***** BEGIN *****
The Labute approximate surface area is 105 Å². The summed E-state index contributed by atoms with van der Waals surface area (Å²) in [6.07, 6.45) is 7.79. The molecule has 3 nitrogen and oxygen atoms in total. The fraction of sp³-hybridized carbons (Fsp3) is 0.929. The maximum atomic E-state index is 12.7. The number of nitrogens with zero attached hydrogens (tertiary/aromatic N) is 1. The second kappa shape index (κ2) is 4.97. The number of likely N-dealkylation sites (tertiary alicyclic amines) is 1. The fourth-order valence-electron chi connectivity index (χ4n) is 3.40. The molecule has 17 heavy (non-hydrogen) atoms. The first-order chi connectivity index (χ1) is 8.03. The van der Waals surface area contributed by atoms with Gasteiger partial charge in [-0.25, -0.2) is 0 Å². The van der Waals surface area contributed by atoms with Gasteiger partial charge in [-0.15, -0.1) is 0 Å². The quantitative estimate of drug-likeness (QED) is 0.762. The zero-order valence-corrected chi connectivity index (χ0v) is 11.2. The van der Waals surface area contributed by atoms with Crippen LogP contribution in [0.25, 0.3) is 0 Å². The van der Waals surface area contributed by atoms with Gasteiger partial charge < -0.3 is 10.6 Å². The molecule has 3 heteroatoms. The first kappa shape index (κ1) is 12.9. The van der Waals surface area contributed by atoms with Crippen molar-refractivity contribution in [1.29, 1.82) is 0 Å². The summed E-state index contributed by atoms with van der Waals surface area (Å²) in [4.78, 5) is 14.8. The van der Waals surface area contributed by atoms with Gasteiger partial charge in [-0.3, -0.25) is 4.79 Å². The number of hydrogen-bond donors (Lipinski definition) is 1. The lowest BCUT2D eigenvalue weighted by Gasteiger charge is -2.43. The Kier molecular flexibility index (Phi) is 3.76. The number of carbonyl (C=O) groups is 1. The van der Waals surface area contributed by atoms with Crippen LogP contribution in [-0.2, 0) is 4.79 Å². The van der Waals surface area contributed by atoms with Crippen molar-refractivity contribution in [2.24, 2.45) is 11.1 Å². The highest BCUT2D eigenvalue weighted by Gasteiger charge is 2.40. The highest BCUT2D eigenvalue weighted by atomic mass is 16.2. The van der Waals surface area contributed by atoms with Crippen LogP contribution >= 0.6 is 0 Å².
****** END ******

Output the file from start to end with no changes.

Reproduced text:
The Labute approximate surface area is 105 Å². The summed E-state index contributed by atoms with van der Waals surface area (Å²) in [6.07, 6.45) is 7.79. The molecule has 3 nitrogen and oxygen atoms in total. The fraction of sp³-hybridized carbons (Fsp3) is 0.929. The maximum atomic E-state index is 12.7. The number of nitrogens with zero attached hydrogens (tertiary/aromatic N) is 1. The second kappa shape index (κ2) is 4.97. The number of likely N-dealkylation sites (tertiary alicyclic amines) is 1. The fourth-order valence-electron chi connectivity index (χ4n) is 3.40. The molecule has 17 heavy (non-hydrogen) atoms. The first-order chi connectivity index (χ1) is 8.03. The van der Waals surface area contributed by atoms with Gasteiger partial charge in [-0.25, -0.2) is 0 Å². The van der Waals surface area contributed by atoms with Gasteiger partial charge in [-0.15, -0.1) is 0 Å². The quantitative estimate of drug-likeness (QED) is 0.762. The zero-order valence-corrected chi connectivity index (χ0v) is 11.2. The van der Waals surface area contributed by atoms with Crippen LogP contribution in [0.25, 0.3) is 0 Å². The van der Waals surface area contributed by atoms with Gasteiger partial charge < -0.3 is 10.6 Å². The molecule has 3 heteroatoms. The first kappa shape index (κ1) is 12.9. The van der Waals surface area contributed by atoms with Crippen molar-refractivity contribution in [1.29, 1.82) is 0 Å². The summed E-state index contributed by atoms with van der Waals surface area (Å²) in [4.78, 5) is 14.8. The van der Waals surface area contributed by atoms with Gasteiger partial charge in [-0.3, -0.25) is 4.79 Å². The number of hydrogen-bond donors (Lipinski definition) is 1. The lowest BCUT2D eigenvalue weighted by Gasteiger charge is -2.43. The Kier molecular flexibility index (Phi) is 3.76. The number of carbonyl (C=O) groups is 1. The van der Waals surface area contributed by atoms with Crippen LogP contribution in [-0.2, 0) is 4.79 Å². The van der Waals surface area contributed by atoms with Crippen molar-refractivity contribution in [2.24, 2.45) is 11.1 Å². The highest BCUT2D eigenvalue weighted by Gasteiger charge is 2.40. The highest BCUT2D eigenvalue weighted by atomic mass is 16.2. The van der Waals surface area contributed by atoms with Crippen LogP contribution >= 0.6 is 0 Å².